SID's Information Display magazine covered and commented in great detail, day by day, on many of the technical and exhibit events, from the keynote addresses that kicked things off to the poster session presented on late Thursday afternoon (http://information Editor Jenny Donelan, with help from our experts, one among them being our Past-President Paul Drzaic, published in Information Display Online many details of the technology at the show that were not covered by any other media.

Behind the Scenes

As is well-known, SID is a non-profit volunteer organization. Numerous volunteers worked behind the scenes to enable the success of this event. SID is grateful for their dedicated and sustained service. As usual, the technical symposium drew great attention and I thank the general chair and program chair, Tom Fiske and Helge Seetzen.

I also want to mention the several event organizers for this event, including Palisades Convention Management (PCM), Display Search, IMS, Cowen-Elliott, DVD recording firm Bluesky, and public relations firm MCA. (I hope I may be excused for any omissions.) SID thanks all the organizers and appreciates the hard work done by our contractor PCM.

The SID Symposium, Seminar, and Exhibition occupy the top spot in the world of display technology, due to the technical strength SID has built over the last 48 years. This event continues to evolve, with organizers continually adding new technologies that show promise for the consumer. Last year, Display Week brought to its fold non-traditional subjects such as solid-state lighting. Keeping up with the galloping pace of display technology and display systems, SID also added a focus on 3-D displays. Interactive displays have caused lots of excitement recently, and hence SID placed emphasis on touch systems as well. These hot topics drew big crowds in the technical sessions as well as on the exhibit floor.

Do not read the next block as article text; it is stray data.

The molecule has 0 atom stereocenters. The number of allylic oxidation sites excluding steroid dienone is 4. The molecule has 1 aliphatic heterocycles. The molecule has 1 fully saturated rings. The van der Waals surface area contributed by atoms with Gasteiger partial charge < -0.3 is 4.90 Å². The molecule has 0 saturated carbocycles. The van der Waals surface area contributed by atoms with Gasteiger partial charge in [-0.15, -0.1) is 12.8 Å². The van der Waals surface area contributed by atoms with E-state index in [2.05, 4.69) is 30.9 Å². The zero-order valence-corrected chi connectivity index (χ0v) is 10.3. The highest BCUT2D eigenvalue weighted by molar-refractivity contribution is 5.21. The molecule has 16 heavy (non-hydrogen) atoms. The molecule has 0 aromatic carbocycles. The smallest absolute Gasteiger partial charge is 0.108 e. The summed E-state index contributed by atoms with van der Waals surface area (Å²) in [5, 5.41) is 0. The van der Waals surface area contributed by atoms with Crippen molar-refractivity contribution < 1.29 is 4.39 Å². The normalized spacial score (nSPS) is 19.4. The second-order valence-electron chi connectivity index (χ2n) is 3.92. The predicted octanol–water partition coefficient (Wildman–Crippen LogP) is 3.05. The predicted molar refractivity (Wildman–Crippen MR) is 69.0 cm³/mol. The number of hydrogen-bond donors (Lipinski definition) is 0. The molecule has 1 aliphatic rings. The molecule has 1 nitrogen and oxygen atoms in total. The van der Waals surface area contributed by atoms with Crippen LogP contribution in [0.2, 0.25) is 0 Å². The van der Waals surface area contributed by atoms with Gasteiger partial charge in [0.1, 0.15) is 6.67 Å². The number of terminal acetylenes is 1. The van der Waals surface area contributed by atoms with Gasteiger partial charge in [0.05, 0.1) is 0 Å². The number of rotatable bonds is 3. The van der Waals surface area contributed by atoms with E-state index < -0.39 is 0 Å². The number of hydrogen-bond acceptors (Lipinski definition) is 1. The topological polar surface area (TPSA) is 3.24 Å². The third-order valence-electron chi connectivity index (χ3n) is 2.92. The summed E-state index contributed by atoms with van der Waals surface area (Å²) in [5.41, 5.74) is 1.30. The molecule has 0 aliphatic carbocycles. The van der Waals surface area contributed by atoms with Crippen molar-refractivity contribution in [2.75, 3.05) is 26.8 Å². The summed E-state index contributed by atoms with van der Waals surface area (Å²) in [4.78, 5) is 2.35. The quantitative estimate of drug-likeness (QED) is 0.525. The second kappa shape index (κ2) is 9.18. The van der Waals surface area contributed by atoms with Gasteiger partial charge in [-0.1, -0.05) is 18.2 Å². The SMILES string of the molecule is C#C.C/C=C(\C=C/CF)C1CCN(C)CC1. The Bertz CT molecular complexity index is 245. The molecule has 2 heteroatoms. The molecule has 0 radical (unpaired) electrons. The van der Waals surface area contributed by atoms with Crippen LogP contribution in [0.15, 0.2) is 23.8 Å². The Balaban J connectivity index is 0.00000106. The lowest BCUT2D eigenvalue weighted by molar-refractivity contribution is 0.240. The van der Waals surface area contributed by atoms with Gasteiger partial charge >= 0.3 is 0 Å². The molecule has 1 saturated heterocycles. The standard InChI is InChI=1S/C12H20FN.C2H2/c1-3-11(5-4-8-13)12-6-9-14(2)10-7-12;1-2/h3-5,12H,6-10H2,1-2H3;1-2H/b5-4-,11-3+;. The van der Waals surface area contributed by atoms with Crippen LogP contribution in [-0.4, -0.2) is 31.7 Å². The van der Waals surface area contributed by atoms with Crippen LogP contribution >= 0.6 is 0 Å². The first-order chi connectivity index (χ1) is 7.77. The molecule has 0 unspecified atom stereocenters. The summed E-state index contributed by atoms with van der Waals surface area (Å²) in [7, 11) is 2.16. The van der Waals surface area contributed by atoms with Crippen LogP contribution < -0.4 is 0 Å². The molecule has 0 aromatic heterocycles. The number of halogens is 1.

SID's goal is to promote the science and technology of displays, as well as the business of displays, and thus serve its members, both sustaining and regular, regardless of their affiliation and size. I am confident that Display Week 2010 has accomplished this goal. I look forward to even more progress, excitement, and continuous waves of attendees at Display Week 2011 in Los Angeles. •